By Isabel Morales
More than a century after becoming a U.S. territory, Puerto Rico is still struggling with its legacy of colonialism, and the recurring debate over statehood is analyzed more than ever. Years of financial troubles and limited resources with devastating consequences on its population and development are leading to a crucial reconsideration of their status and future. Though there are several factors necessary to mention when examining reasons for statehood, one of the major ones is Puerto Rico’s economic development.
Today’s headlines surrounding Latin America illustrate a continent full of raging protests in Nicaragua, political oppression in Venezuela, and economic crisis’s in countries like Brazil and Argentina. Yet, there lies one country with significant stability compared to its Latin American brethren. Chile, although it encompasses a similar history to its neighbors, including economic instability, socialism, and military dictatorships—persists as a Latin American success story.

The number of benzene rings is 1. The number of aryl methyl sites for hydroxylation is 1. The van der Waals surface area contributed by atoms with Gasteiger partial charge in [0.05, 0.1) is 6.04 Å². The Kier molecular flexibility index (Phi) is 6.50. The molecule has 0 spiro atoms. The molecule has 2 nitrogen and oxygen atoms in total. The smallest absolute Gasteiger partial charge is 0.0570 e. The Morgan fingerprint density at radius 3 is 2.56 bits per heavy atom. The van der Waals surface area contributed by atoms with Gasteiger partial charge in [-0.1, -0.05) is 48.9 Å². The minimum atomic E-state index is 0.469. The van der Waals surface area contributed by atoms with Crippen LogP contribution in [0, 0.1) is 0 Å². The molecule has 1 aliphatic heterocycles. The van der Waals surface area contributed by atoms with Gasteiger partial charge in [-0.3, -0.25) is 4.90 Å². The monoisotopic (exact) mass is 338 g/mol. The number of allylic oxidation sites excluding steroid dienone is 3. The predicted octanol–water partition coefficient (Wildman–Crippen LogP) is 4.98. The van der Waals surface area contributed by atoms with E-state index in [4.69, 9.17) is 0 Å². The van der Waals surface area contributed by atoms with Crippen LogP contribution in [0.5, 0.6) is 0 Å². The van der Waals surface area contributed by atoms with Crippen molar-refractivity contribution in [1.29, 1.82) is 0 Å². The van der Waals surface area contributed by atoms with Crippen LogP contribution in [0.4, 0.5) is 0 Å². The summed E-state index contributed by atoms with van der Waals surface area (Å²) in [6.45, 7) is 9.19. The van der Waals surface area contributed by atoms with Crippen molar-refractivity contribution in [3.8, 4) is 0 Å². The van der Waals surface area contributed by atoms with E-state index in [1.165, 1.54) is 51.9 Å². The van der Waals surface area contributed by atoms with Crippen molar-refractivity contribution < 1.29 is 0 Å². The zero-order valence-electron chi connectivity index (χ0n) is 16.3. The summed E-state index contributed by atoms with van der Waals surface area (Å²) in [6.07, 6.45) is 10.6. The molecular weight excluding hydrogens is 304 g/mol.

Tourism as a method of income has grown in variety. Aspects such as history and culture have assisted in the development of tourism sectors throughout the world. Many countries have taken the route of diversifying their tourism by amplifying their historical towns and culture throughout their nation.
I do not remember the first time I heard the word machismo, nor the process by which I came to understand it as an epithet. Is this because I am a Los Angeles native? Maybe. But I think it more likely, given what I have now discovered about the word’s history, that it’s because I am an English-speaking denizen of the United States. My research traces the propagation of machismo as a shorthand—a global shorthand—for hypermasculinity to English-language sources, first and foremost academics.
Part One of this series examines how marijuana arrived in the Western Hemisphere, who cultivated it locally, and why. Part Two looks at prohibitionist 20th century marijuana policies in Latin America and the Caribbean and their devastating social effects. Part Three looks at recent pro-marijuana activist efforts around the continent, as well as examples of progressive legislation that have begun to decriminalize the plant.